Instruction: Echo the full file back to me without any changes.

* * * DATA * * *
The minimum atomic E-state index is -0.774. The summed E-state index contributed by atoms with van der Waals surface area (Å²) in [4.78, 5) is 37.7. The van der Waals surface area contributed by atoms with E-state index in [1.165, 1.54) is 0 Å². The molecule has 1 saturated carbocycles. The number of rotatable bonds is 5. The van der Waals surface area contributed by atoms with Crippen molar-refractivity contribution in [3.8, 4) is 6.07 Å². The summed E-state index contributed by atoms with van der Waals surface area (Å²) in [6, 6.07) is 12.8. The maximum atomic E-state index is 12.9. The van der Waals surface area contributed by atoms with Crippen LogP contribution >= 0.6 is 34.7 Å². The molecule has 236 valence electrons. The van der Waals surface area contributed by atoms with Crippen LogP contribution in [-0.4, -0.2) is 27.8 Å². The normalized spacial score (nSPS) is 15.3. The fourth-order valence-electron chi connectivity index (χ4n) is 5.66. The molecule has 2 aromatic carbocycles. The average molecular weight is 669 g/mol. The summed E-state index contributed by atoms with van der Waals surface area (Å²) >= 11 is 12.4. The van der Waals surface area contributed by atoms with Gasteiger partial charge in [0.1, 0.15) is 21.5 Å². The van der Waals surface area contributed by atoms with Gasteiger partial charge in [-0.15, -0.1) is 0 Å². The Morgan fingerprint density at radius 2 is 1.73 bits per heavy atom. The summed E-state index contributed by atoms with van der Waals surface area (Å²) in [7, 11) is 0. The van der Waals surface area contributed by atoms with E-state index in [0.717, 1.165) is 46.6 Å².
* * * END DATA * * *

The minimum atomic E-state index is -0.774. The summed E-state index contributed by atoms with van der Waals surface area (Å²) in [4.78, 5) is 37.7. The van der Waals surface area contributed by atoms with E-state index in [1.165, 1.54) is 0 Å². The molecule has 1 saturated carbocycles. The number of rotatable bonds is 5. The van der Waals surface area contributed by atoms with Crippen molar-refractivity contribution in [3.8, 4) is 6.07 Å². The summed E-state index contributed by atoms with van der Waals surface area (Å²) in [6, 6.07) is 12.8. The maximum atomic E-state index is 12.9. The van der Waals surface area contributed by atoms with Crippen LogP contribution >= 0.6 is 34.7 Å². The molecule has 236 valence electrons. The van der Waals surface area contributed by atoms with Crippen LogP contribution in [-0.4, -0.2) is 27.8 Å². The normalized spacial score (nSPS) is 15.3. The fourth-order valence-electron chi connectivity index (χ4n) is 5.66. The molecule has 2 aromatic carbocycles. The average molecular weight is 669 g/mol. The summed E-state index contributed by atoms with van der Waals surface area (Å²) >= 11 is 12.4. The van der Waals surface area contributed by atoms with Gasteiger partial charge in [0.1, 0.15) is 21.5 Å². The van der Waals surface area contributed by atoms with Gasteiger partial charge in [-0.15, -0.1) is 0 Å². The Morgan fingerprint density at radius 2 is 1.73 bits per heavy atom. The summed E-state index contributed by atoms with van der Waals surface area (Å²) in [7, 11) is 0. The van der Waals surface area contributed by atoms with E-state index in [0.717, 1.165) is 46.6 Å².